The first session, dubbed “Understanding Smart Contact Tracing for Safer Communities and Faster Business Recovery”, discussed the science of contact tracing, contact tracing technologies/tools, Baguio city contact tracing best practice, and data privacy issues in contact tracing.

Recently, the Caloocan city government announced it will tap the scheduled use of quarantine bands (Q-bands) to process contact tracing. The City Administrator Oliver Hernandez stated that quarantined patients in the city may soon wear the innovative Q-band wristband to have their health status and locations monitored.

He said the plan is to have patients who are waiting for their swab test results to wear a quarantine wristband printed with a QR Code. The Q-band system will be a passive way to keep track of the patients. The wristband is made of durable acrylic. Patients must download the application, which includes a drop-down menu, to report their health status and locations. The city council, however, will still have to pass an enabling ordinance that would include fines for violators before the project is implemented.

Earlier this month, the Pasay City government rolled-out a contactless Quick Response (QR) Code System App to accelerate its COVID-19 contact tracing efforts. As OpenGov Asia reported, Mayor Emi Calixto-Rubiano said that the internet-based QR code technology was designed to give real-time updates of information and data to the city’s Contact Tracing Command Centre (CTCC). Once operational, an individual’s whereabouts, before a COVID-19 diagnosis, will be recorded in the system.

The Mayor added that the project is in response to the city’s preventive measures to contain potential virus transmissions in the country. The advanced digital contact tracing app’s key features include the ability to investigate COVID-19 cases, reveal testing results, provide clinical information, and conduct quarantine management.

The Indian Tsunami Early Warning Centre (ITEWC) was established at the Indian National Centre for Ocean Information Services, Hyderabad. An autonomous body under the Ministry of Earth Sciences, the centre is designed to provide timely tsunami advisories to all stakeholders.

Apart from the service its renders domestically,  ITEWC also provides tsunami services to 25 Indian Ocean Countries as part of the Intergovernmental Oceanographic Commission (IOC) of the UNESCO framework.

INCOIS has introduced several innovative concepts in tsunami modeling, mapping of coastal inundation, Decision Support System, SOPs to meet the emerging challenges and provide accurate and timely tsunami early warnings.

The Indian National Centre for Ocean Information Services (INCOIS) established a Global Navigation Satellite System (GNSS) and Strong Motion Accelerometers in the Andaman and Nicobar Islands for quick and reliable estimation of source parameters for near-source earthquakes. In addition, INCOIS carried out Multi-hazard Vulnerability Mapping (MHVM) along the mainland of Indian coastland and an MHVM atlas has been created using the data.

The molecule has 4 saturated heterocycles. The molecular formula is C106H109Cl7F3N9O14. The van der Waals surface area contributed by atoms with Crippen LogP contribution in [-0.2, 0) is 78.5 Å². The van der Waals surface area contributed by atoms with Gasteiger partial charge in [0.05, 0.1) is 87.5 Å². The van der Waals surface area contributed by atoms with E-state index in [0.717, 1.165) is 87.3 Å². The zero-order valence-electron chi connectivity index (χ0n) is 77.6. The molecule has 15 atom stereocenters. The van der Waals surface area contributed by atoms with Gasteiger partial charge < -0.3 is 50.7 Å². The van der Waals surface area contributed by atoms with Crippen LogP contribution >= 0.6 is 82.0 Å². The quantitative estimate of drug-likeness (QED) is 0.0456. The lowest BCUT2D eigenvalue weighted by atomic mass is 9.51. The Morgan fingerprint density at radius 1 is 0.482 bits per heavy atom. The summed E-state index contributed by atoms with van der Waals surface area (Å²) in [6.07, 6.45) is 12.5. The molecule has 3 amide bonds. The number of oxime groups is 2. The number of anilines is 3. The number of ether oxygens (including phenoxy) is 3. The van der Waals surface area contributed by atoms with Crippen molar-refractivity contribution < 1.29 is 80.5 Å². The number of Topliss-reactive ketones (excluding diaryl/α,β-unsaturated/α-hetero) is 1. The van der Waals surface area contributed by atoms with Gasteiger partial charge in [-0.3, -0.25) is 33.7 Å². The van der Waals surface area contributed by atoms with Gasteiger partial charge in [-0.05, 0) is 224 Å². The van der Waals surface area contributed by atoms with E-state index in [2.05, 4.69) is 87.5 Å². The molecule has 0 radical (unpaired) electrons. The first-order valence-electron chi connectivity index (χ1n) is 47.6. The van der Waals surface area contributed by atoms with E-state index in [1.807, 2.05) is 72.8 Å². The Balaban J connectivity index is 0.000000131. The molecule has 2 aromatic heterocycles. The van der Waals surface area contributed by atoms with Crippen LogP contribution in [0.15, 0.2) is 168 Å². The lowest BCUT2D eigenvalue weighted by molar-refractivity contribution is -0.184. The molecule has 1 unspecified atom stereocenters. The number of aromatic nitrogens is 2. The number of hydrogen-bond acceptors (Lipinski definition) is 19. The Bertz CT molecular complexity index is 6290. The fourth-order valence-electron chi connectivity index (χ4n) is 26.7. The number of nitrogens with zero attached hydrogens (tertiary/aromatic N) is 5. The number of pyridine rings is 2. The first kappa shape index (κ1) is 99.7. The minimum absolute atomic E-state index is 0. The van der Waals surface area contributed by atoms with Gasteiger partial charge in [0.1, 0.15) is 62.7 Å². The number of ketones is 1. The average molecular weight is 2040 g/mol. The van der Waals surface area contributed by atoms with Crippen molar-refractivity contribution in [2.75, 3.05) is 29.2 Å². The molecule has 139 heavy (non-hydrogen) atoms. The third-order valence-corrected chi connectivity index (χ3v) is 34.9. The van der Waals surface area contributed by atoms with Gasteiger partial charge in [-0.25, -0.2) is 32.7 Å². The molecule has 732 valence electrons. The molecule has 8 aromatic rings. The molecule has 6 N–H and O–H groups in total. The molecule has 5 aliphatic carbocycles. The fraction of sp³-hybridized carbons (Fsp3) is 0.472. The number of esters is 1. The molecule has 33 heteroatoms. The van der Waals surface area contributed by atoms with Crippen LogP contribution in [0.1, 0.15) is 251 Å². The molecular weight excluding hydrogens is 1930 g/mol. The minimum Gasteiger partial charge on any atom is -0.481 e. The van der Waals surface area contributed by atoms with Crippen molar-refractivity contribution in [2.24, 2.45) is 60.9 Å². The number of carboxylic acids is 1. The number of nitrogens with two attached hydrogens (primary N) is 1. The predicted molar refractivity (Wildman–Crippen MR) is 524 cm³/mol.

The ITEWC regularly conducts workshops, training sessions and tsunami mock exercises to create awareness and preparedness about the tsunamis. In addition to workshops and training for disaster managers, ITEWC also coordinates with coastal States/UTs to implement a Tsunami Ready Programme – a concept introduced by UNESCO at a community level.

The Ocean Services, Modelling, Applications, Resources and Technology (O-SMART) Scheme was approved by the Union Cabinet in August 2018 and is implemented by the Ministry of Earth Sciences. It is an umbrella scheme which encompasses a total of 16 sub-projects addressing ocean development activities such as Services, Technology, Resources, Observations and Science.

The initiative aims to step-up ocean research and establish an early-warning weather system. It addresses ocean development activities such as services, technology, resources, observations and science. It also provides the necessary scientific and technological background required for the implementation of various aspects of Blue Economy.

The centre aims to develop a wide range of state-of-the-art ocean observation systems for the acquisition of real-time data from the seas around India and to cater to the testing and sea trial activities of ocean technology. It will generate and disseminate a suite of user-oriented ocean information, advisories, warnings, data and data products for the benefit of society. Data and research will generate high-resolution models for ocean forecast and reanalysis systems as well as algorithms for validation of satellite data for coastal research and to monitor changes in the coastal research.

Such programmes are critical to national security and survival as the world has seen an increase in natural calamities and disasters. Government at all levels – central, regional and state – rely increasingly on dedicated systems for critical event management (CEM). According to world experts in Critical Event Management – Everbridge, these silos can create redundancies in information and processes, data contradictions and, in worst-case scenarios, greater loss of life and damages.

Without an integrated CEM platform, command centres and security teams will be unable to respond as quickly and as thoroughly as situations warrant. The inability to respond adequately takes a severe toll on life and property, which, in turn, adversely affects citizen confidence and the cost to the country.